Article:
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In the Backyard

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Album Review

With 11 tracks clocking in at under 30 minutes, Brooklyn duo Brooms' debut, the quirky In the Backyard, comes at the listener quickly and mostly straddles the line between novelty songs and merely whimsical ones. Exceptions are "Kitty on the Kitchen Floor Next to the Ironing Board," which lands squarely in the novelty category, and "Barracuda Belly," a dulcet serenade about relationship self-doubt, which is — relatively speaking — sincere. The subject matter, also revealed in titles such as "Condos" ("Your place looks just like mine/That's fine"), "Balding," and "Elbows," is the most conspicuous thing about the record. Also notable is the use of expanded instrumentation including trombone, clarinet, cat and bird noises, and stomping. With atypical sounds, and songs expressing frustration and vulnerability, the composite has elements of Andrew Bird and Frank Zappa, if not their polish. Another salient feature is singer Matt Cascella's distinctive, raspy tenor (think Paolo Nutini crossed with John Fiedler). The lyrical content and instrumentation cause some of the vocal performances to have more of a Jimmy Durante vibe than the Mick Hucknall one that Cascella sounds at least to some degree capable of, but that would be an entirely different record indeed. More often than not, Brooms land in a likable middle ground in tone, like a less percussive They Might Be Giants, with charm that pulls off the more experimental content. Note: the album is not kazoo-free.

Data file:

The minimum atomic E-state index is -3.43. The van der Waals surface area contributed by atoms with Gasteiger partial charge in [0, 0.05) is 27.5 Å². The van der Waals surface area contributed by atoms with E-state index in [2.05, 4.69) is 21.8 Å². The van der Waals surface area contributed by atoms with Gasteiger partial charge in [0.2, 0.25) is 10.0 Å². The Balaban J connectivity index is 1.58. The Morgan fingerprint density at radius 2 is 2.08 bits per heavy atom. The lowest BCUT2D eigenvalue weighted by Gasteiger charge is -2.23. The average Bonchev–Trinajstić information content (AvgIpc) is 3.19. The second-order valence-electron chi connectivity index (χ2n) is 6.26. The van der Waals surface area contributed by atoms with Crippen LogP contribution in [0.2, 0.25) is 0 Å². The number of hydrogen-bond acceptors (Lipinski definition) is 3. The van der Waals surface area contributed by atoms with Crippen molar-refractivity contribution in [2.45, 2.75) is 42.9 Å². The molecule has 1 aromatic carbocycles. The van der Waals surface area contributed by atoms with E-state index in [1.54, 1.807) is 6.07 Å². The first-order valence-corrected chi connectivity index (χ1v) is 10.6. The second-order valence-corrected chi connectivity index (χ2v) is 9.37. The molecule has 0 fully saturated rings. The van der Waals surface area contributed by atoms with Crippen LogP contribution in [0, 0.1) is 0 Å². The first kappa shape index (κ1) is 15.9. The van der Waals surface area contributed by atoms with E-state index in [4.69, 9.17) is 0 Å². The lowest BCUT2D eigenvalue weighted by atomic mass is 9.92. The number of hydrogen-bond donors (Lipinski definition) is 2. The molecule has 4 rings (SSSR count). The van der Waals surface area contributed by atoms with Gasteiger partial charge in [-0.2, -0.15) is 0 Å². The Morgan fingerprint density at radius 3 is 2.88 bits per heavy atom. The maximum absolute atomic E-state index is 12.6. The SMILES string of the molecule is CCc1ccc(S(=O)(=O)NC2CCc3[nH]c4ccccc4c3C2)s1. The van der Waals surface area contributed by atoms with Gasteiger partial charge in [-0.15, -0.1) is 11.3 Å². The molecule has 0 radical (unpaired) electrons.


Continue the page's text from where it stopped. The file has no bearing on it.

In the Backyard, Brooms
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